This month focuses upon characters. I just finished reading Mrs. Warren’s Profession, and I would like to discuss my newest favorite female character Vivie. Shaw’s play was published in 1898, and was considered to be written in “social protest”. Among its topics are new-budding feminism and prostitution. Vivie is a fascinating character of the feminist persuasion.
When the reader (viewer) is first introduced to Vivie, we find her to be both athletic and bookish. She is laying in a hammock on a summer afternoon, her bike resting against a wall. She is reading a book, taking notes, with a kitchen chair posted up next to her, piled high with “a stack of serious-looking books and a supply of writing paper.”
Shaw describes her as “an attractive specimen of the sensible, able, highly-educated young middle-class Englishwoman. Age 22. Prompt, strong, confident, self-possessed. Plain business-like dress, but not dowdy. She wears a chatelaine [a sort of fashionable chain] at her belt, with a fountain pen and a paper knife among its pendants.”
Vivie is a young woman of high intellect and practical aspirations. She has won third wrangler at Cambridge (a mathematics award), and states that her knowledge of the world is limited to “mathematics, lawn-tennis, eating, sleeping, cycling, and walking.”
She hopes to set up a law office in London, where she is already assisting another female lawyer. She explains her love for work as thus: “I like working and getting paid for it. When I’m tired of working, I like a comfortable chair, a cigar, a little whisky, and a novel with a good detective story in it.”
Vivie dislikes anything flippant (holidays, art, romance, and beauty) and desires independence and self-sufficiency. She shocks the men that she encounters with a very firm handshake and she has an aversion to tears and fainting.
In short, Vivie is the “New Woman”. I admire this woman.
As the play progresses, Vivie doesn’t so much change as she simply grows more firm in her self. She is more confidently rooted in being independent and self-sufficient. She gives up her fancy for her young, silly suitor Frank and cuts ties with her mother who is both completely unconventional, yet too conventional for Vivie. While her mother wants her to have the most upscale, leisurely life typical of the nobility of Victorian England, Vivie is of a completely different mindset:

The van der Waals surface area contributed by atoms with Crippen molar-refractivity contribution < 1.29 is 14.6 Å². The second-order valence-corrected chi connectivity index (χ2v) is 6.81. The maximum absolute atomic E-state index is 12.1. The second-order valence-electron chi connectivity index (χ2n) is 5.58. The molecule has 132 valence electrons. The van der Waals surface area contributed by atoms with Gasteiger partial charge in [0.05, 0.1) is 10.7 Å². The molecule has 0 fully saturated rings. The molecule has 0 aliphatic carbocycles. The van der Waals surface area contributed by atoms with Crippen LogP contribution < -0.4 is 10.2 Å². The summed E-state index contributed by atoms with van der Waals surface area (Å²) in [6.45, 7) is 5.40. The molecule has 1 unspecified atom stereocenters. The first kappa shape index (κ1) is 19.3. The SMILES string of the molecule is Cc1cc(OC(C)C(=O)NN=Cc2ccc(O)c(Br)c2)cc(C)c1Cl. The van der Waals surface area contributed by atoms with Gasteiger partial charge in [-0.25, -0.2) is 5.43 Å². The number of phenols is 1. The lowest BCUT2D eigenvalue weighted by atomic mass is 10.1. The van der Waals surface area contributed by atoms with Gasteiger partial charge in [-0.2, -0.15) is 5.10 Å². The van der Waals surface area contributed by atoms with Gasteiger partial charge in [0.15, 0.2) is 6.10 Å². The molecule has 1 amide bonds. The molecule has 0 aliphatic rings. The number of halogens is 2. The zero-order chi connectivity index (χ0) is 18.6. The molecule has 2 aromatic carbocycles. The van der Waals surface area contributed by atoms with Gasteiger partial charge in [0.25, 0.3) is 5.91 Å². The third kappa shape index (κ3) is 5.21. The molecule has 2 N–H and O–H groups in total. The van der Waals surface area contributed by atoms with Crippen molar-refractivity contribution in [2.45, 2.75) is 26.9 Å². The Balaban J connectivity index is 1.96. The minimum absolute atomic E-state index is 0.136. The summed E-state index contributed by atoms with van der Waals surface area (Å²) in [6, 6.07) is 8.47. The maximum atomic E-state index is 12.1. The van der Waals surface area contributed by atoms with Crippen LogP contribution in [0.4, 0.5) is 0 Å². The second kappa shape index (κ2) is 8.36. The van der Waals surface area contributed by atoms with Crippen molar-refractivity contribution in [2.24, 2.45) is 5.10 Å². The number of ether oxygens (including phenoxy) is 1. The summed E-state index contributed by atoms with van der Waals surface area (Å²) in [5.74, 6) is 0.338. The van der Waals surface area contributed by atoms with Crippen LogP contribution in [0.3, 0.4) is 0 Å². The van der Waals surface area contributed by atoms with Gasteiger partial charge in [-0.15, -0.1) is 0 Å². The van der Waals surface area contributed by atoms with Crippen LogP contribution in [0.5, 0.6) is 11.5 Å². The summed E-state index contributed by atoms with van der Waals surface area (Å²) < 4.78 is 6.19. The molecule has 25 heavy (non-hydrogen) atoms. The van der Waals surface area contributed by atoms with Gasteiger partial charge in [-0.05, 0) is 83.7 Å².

“Mother: you don’t at all know the sort of person I am. […] I know perfectly well that fashionable morality is all a pretence, and that if I took your money and devoted the rest of my life to spending it fashionably, I might be as worthless and vicious as the silliest woman could possibly want to be without having a word said to me about it. But I dont want to be worthless. I shouldn’t enjoy trotting about the park to advertize my dressmaker and carriage builder, or being bored at the opera to shew off a shopwindowfull of diamonds.”
Instead, Vivie has now joined in partnership with her lawyer friend on Chancery Lane and has vowed that “there is no beauty and no romance in life for me. Life is what it is; and I am prepared to take it as it is.”
While I greatly admire Vivie’s strength and determination, especially for the time period (I can’t believe that Vivie is working in law on Chancery Lane where, only about 50-60 years before, that would be unheard of with Tulkinghorn’s set [see Bleak House]!), I am concerned that she will find herself seriously lonely and regretful if she doesn’t add some “beauty and romance” to her life. I’m all for independence and self-sufficiency through work, but let’s face it, work isn’t everything. If I ever met her, I’d probably pass on the adage “Work to live, don’t live to work.” Not that I’m very good at following this, but I try really hard to be. Maybe we could support each other.
Overall, Vivie is an amazing character–one whom I will gladly add to my favorite literary females shelf, alongside Elizabeth Bennet, Isabel Archer, and Beatrice.